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Ryan Murphy: 'Glee' tribute episode for Cory Monteith

Entertainment Tonight, Saturday, July 20, 2013, 1:32pm (PDT) Entertainment Tonight

"Glee" co-creater Ryan Murphy is speaking out about the tragic death of star Cory Monteith for the first time, as well as giving details on how the show will continue in a new interview with Deadline.

"We will begin shooting in late August the two shows we had already written, so that people can physically go back to work," Murphy says. "We will then do an episode that will deal with the death of Finn's character and follow that with a long hiatus. I don't know exactly when we will come back, and we are trying out best with this attempt at damage control. We are planning a memorial for the cast and crew sometime this week on the Paramount lot."

Also on ET: Remembering Cory Monteith

He stresses that the decision for a quick return to work was not made without first consulting Monteith's longtime girlfriend Lea Michele.

"I understand that everyone has their own way of processing grief. Every possible option was explored, and what we did was look to the people who loved Cory, who worked with him most, and specifically Lea. This is what they wanted to do. …. Lea blessed every decision. I told her even I don't know what to do. I don't know how to write about the death of someone I love. She wanted people to be together. She and Cory were the young leads of that show, the A story. Lea has been a leader all through this difficult process."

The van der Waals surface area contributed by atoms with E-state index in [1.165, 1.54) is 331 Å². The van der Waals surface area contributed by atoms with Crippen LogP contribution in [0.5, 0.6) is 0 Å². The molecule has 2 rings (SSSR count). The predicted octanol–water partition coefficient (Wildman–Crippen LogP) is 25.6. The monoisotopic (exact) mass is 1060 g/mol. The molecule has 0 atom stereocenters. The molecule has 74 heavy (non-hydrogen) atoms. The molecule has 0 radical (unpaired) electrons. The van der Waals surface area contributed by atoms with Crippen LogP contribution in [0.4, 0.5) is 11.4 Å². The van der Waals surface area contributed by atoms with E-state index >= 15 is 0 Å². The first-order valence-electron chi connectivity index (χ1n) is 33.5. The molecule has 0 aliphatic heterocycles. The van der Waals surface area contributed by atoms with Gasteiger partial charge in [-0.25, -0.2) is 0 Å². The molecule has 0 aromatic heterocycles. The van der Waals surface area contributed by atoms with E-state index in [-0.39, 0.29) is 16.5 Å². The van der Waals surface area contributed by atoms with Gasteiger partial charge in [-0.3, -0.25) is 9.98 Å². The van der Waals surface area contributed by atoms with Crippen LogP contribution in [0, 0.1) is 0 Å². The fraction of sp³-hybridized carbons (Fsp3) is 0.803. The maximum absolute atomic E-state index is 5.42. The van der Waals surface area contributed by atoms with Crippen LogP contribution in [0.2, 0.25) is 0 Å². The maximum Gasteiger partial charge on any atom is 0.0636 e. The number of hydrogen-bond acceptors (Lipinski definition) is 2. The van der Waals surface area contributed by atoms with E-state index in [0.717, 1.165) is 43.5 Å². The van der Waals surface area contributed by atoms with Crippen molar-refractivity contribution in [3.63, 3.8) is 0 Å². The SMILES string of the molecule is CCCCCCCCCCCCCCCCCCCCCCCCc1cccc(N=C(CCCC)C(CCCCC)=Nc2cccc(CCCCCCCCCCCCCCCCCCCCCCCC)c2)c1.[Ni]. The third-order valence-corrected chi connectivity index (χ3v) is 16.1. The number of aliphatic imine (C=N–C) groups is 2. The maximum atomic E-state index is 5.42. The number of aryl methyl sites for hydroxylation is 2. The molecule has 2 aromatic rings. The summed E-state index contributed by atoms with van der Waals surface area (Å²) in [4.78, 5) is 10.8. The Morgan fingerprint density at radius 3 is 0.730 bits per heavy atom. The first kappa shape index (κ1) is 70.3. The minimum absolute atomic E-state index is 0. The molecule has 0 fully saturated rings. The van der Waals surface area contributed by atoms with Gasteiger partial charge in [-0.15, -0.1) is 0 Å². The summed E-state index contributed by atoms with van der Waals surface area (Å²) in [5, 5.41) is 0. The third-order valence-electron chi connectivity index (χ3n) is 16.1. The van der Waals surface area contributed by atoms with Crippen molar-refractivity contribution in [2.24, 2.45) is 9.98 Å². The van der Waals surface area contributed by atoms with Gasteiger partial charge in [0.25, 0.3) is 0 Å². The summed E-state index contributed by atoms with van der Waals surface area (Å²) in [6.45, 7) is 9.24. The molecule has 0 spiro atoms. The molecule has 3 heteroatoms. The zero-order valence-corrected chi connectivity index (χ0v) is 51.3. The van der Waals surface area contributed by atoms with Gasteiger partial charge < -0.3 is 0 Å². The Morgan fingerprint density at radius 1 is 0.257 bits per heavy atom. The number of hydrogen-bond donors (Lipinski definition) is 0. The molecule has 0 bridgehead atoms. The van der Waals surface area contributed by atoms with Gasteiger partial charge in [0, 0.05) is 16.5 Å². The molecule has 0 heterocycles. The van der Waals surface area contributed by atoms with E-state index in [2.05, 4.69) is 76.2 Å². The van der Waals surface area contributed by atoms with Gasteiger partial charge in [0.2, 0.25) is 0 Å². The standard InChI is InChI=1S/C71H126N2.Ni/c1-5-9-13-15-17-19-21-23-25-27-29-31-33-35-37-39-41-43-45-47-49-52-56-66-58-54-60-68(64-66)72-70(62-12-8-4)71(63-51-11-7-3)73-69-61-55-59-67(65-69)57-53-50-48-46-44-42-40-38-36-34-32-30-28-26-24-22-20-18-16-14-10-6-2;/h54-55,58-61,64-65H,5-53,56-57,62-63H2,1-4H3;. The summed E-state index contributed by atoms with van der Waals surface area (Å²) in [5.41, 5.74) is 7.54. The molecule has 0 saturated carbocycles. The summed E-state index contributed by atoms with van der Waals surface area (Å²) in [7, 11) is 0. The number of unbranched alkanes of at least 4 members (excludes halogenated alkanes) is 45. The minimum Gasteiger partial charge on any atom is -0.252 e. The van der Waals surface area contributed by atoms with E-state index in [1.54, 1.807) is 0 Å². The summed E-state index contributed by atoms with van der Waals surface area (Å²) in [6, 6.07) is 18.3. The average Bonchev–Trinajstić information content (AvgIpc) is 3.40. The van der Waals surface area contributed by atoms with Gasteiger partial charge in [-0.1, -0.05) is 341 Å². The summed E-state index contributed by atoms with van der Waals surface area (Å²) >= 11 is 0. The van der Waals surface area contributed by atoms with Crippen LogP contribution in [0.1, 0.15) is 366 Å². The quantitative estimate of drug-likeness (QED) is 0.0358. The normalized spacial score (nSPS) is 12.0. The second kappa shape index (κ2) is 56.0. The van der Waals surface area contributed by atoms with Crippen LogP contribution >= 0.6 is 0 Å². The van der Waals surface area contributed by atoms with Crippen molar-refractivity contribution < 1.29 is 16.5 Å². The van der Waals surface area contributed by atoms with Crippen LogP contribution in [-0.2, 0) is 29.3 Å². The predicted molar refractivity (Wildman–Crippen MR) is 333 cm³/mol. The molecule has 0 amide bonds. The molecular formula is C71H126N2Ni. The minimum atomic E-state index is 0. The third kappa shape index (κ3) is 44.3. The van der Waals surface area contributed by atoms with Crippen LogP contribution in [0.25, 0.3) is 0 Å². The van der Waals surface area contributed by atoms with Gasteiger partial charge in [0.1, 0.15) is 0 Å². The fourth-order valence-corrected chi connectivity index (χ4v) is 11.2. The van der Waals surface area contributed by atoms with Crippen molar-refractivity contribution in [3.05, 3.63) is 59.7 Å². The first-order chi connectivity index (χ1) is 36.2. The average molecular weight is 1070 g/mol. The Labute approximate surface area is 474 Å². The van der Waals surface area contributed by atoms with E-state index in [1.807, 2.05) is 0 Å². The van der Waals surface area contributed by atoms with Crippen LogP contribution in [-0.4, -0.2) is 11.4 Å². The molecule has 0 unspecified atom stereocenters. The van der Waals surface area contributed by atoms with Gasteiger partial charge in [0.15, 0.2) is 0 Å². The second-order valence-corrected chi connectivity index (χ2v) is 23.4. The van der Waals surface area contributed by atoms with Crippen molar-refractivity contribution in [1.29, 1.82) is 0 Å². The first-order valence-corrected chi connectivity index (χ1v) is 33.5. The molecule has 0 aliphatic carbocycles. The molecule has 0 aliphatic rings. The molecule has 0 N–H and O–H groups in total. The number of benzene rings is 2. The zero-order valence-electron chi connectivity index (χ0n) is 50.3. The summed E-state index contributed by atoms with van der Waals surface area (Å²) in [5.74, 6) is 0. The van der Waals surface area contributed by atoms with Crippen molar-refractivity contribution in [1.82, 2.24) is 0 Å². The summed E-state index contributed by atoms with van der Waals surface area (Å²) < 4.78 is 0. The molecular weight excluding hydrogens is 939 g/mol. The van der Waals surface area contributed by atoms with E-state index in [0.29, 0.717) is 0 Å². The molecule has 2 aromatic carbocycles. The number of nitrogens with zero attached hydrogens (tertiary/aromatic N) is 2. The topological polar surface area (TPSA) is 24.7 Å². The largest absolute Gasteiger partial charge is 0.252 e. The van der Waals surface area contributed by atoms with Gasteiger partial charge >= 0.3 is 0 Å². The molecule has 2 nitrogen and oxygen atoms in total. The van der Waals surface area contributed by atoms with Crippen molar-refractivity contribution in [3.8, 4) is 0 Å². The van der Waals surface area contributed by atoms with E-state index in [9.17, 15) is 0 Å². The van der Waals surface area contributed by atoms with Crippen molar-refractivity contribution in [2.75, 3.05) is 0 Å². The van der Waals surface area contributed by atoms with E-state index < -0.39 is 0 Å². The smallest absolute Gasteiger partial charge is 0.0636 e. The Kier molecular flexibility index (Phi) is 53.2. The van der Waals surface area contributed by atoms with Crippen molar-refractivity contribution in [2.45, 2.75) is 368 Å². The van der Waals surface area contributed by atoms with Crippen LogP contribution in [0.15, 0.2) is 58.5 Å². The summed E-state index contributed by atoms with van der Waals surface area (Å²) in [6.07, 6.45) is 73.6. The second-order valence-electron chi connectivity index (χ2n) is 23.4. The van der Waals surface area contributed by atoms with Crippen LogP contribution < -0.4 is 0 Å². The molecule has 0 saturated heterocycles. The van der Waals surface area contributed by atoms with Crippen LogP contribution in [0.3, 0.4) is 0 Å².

More: Jane Lynch overcome with emotion discussing Cory Monteith

Murphy also confirms that the show held an intervention for Monteith to get him into rehab last March.

"We socialized and we also fought, because while he was a lovely sweet guy, he was also a leader on the set, a strong personality and the only analogy I can think of is that he felt like an older son to me," he says. "On one hand, he was thrilled that people wanted to take care of him, though he also felt shame and regret [at the intervention]. We had experts in the room and tried to let him know this was a disease. It was a tough and very emotional day and the last thing he said before he left was, 'I want to get better.' And I believed him."

But Murphy hopes that the show can perhaps "save a life" in dealing with the tragedy.

"One of the most gratifying things about 'Glee' is that when the show is at its best, it has helped young people and given them information about the human condition that moves and informs them," Murphy says. "What we've been talking about in the writer's room is that maybe the way we deal with this tragedy might save the life of someone.

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